The Recycled Plastic Dream. Or Is It A Nightmare?

Does all that you dump into the recycle bin get recycled? Only 9% of plastics do, apparently. Are we recycling because we need to save the earth or just to save face? Or will there never be an end to the production of plastic for a whole bigger evil reason?

Here’s a scenario. You have your fill of Coke (or Pepsi, whichever) and you decide to throw the can or plastic bottle onto the nearest trashcan, but (in extreme close-up) a hand reaches out and prevents you from doing so.

It’s your self-appointed saint of recycling friend (your fault for having such friends in the first place), who, like Moses coming back from the flaming bush with his flame retardant beard bellowing, “Thou shalt recycle!”.

The Feel-good Factor

But we like making new commandments from time to time, according to time, place, whims and fancy, and level of bloodthirstiness. Okay, linking to the Gaza genocide may be a wrong comparison. Malaysians are compassionate and empathic toward what’s happening to Gazans. That is, when we are not too busy killing thousands on the road.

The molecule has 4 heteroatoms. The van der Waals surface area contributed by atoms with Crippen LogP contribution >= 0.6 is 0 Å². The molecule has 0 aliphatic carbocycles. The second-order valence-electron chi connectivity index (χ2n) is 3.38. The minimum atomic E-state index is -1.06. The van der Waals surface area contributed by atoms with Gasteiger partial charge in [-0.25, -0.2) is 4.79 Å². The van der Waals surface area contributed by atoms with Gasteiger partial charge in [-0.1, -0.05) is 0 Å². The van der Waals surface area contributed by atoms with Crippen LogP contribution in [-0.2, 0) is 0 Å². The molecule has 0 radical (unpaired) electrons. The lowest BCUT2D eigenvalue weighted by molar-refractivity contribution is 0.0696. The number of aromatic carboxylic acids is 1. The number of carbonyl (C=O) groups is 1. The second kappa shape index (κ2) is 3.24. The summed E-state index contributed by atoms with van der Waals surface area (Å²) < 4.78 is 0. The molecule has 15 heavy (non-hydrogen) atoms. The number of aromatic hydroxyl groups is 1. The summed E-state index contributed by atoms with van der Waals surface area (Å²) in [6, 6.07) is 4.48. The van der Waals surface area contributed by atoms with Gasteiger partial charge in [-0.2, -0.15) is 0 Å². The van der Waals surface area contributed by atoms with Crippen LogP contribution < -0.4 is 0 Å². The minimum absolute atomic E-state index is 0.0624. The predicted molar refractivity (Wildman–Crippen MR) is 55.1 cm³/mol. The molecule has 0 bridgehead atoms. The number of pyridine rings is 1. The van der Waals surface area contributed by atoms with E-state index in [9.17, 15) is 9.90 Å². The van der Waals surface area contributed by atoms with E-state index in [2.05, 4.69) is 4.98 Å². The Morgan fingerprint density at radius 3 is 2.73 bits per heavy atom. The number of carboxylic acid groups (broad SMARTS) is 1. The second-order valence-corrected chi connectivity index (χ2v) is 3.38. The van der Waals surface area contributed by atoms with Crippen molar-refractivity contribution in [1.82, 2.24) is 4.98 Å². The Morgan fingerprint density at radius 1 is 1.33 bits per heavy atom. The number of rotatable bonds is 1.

But forget vehicular manslaughters; not recycling can inflict guilt faster than skipping diets. It pricks the conscience, which has been fed by too many feel-good WhatsApp messages we are damned with every morning. Recycle, for you have been warned, or (brace yourselves) be a normie.

But fret not, here’s something that your sneering self-appointed angels of environment protection should know, as to how much of those sent for recycling actually gets recycled properly. That’s right; according to a study, 91% of that stuff doesn’t even get recycled in the first place.

That’s because discarded plastic containers are like the beauty pageants of recyclable material—they look good but are mostly useless for anything else.

Most Plastics Recycled End Up Just Some Other Various Versions of Plastic Things
Most plastics recycled end up just some other various versions of plastic things